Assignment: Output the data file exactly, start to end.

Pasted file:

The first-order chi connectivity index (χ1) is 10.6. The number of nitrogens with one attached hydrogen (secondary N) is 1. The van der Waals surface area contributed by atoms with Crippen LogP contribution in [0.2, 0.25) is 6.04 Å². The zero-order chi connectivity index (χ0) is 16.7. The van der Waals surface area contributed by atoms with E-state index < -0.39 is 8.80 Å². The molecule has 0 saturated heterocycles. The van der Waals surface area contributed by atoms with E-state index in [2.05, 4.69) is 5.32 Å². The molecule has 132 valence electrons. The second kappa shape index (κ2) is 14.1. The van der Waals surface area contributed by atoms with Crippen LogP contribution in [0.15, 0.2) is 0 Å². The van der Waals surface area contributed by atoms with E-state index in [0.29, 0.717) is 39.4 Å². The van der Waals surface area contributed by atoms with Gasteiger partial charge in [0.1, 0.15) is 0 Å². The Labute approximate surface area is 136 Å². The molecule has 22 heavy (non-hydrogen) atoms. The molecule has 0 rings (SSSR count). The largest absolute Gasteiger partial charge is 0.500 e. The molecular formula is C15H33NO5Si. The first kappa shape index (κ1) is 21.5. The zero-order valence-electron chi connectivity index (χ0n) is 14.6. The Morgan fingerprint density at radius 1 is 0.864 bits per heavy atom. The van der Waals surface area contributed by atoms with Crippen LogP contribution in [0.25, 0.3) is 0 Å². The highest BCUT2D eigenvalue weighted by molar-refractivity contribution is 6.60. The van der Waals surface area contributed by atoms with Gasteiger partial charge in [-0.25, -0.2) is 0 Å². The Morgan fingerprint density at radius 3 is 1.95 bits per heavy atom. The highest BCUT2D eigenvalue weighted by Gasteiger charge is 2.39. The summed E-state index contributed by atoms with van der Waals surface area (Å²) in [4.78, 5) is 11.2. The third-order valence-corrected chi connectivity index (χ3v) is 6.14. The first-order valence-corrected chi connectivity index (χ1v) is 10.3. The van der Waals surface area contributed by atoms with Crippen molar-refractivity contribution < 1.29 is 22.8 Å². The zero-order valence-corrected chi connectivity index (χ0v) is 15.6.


The first-order chi connectivity index (χ1) is 10.6. The number of nitrogens with one attached hydrogen (secondary N) is 1. The van der Waals surface area contributed by atoms with Crippen LogP contribution in [0.2, 0.25) is 6.04 Å². The zero-order chi connectivity index (χ0) is 16.7. The van der Waals surface area contributed by atoms with E-state index < -0.39 is 8.80 Å². The molecule has 0 saturated heterocycles. The van der Waals surface area contributed by atoms with E-state index in [2.05, 4.69) is 5.32 Å². The molecule has 132 valence electrons. The second kappa shape index (κ2) is 14.1. The van der Waals surface area contributed by atoms with Crippen LogP contribution in [0.15, 0.2) is 0 Å². The van der Waals surface area contributed by atoms with E-state index in [0.29, 0.717) is 39.4 Å². The van der Waals surface area contributed by atoms with Gasteiger partial charge in [0.1, 0.15) is 0 Å². The Labute approximate surface area is 136 Å². The molecule has 22 heavy (non-hydrogen) atoms. The molecule has 0 rings (SSSR count). The largest absolute Gasteiger partial charge is 0.500 e. The molecular formula is C15H33NO5Si. The first kappa shape index (κ1) is 21.5. The zero-order valence-electron chi connectivity index (χ0n) is 14.6. The Morgan fingerprint density at radius 1 is 0.864 bits per heavy atom. The van der Waals surface area contributed by atoms with Crippen LogP contribution in [0.25, 0.3) is 0 Å². The highest BCUT2D eigenvalue weighted by molar-refractivity contribution is 6.60. The van der Waals surface area contributed by atoms with Gasteiger partial charge in [-0.25, -0.2) is 0 Å². The Morgan fingerprint density at radius 3 is 1.95 bits per heavy atom. The highest BCUT2D eigenvalue weighted by Gasteiger charge is 2.39. The summed E-state index contributed by atoms with van der Waals surface area (Å²) in [4.78, 5) is 11.2. The third-order valence-corrected chi connectivity index (χ3v) is 6.14. The first-order valence-corrected chi connectivity index (χ1v) is 10.3. The van der Waals surface area contributed by atoms with Crippen molar-refractivity contribution < 1.29 is 22.8 Å². The zero-order valence-corrected chi connectivity index (χ0v) is 15.6.